Masha considers peer review as a cornerstone of the scientific process. It helps preserve the integrity, quality, and progress of published research and benefits both authors and reviewers. She explains, “As an early-career researcher, being on both sides of the process has been insightful and further developed my scientific writing, critical appraisal, and the ability to convey constructive criticism.”

In Masha’s opinion, the challenges our sector faces, such as heavy workloads and pressure to publish, are taking a toll on the peer-review process. Journals seem to be increasingly struggling to find peer reviewers because academics simply do not have the capacity to take on additional tasks and meaningfully engage in peer review. This, in turn, holds back the timely publication of findings and the advancement of science. She believes the sector needs changes that protect people’s time to ensure that peer reviewing continues to be a core part of being a researcher.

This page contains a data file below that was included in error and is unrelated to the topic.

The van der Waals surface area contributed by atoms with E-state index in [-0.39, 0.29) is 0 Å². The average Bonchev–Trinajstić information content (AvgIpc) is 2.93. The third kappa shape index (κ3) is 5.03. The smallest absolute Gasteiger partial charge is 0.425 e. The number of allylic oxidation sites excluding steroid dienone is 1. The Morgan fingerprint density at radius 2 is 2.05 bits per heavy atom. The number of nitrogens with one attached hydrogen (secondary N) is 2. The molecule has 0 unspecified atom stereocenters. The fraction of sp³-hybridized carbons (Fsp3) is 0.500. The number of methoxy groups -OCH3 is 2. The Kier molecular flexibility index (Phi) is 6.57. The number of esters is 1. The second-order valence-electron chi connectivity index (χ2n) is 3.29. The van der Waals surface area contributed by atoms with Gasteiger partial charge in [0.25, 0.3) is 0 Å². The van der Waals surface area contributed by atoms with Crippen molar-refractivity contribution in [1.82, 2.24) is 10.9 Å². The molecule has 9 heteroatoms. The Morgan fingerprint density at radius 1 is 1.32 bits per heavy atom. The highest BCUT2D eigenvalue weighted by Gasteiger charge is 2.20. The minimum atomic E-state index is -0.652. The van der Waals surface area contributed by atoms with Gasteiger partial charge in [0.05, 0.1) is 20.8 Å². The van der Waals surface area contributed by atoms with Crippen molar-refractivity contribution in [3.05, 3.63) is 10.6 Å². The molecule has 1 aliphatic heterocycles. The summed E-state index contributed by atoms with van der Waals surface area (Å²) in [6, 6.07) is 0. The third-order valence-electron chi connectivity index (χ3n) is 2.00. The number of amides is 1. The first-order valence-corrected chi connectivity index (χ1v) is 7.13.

The way Masha sees it, reviewers should always try to remember that there are hardworking people on the receiving end of their reviews. Almost everyone strives to do the best science they possibly can and will appreciate constructive, kindly conveyed criticism. She continues, “Even if, as a reviewer, you ultimately recommend the paper’s rejection, no amount of disagreement with the rationale, methods, or results of someone else’s work warrants any kind of personal attacks or condescension. I strive to write the kind of reviews I would be happy to receive myself.”

Even peer reviewing is anonymous and non-profitable, I am keen on doing so seeing it as an integral part of the scientific process and knowing that I benefit from other researcher’s peer reviews. At minimum, I try to peer review at least two manuscripts for every paper I am an author on myself – a habit I modelled off my advisors. For me, this is a manageable approach to peer review that keeps me consistently giving back to the scientific community,” says Masha.

(by Brad Li, Alisa Lu)

April, 2023

Katie Fisher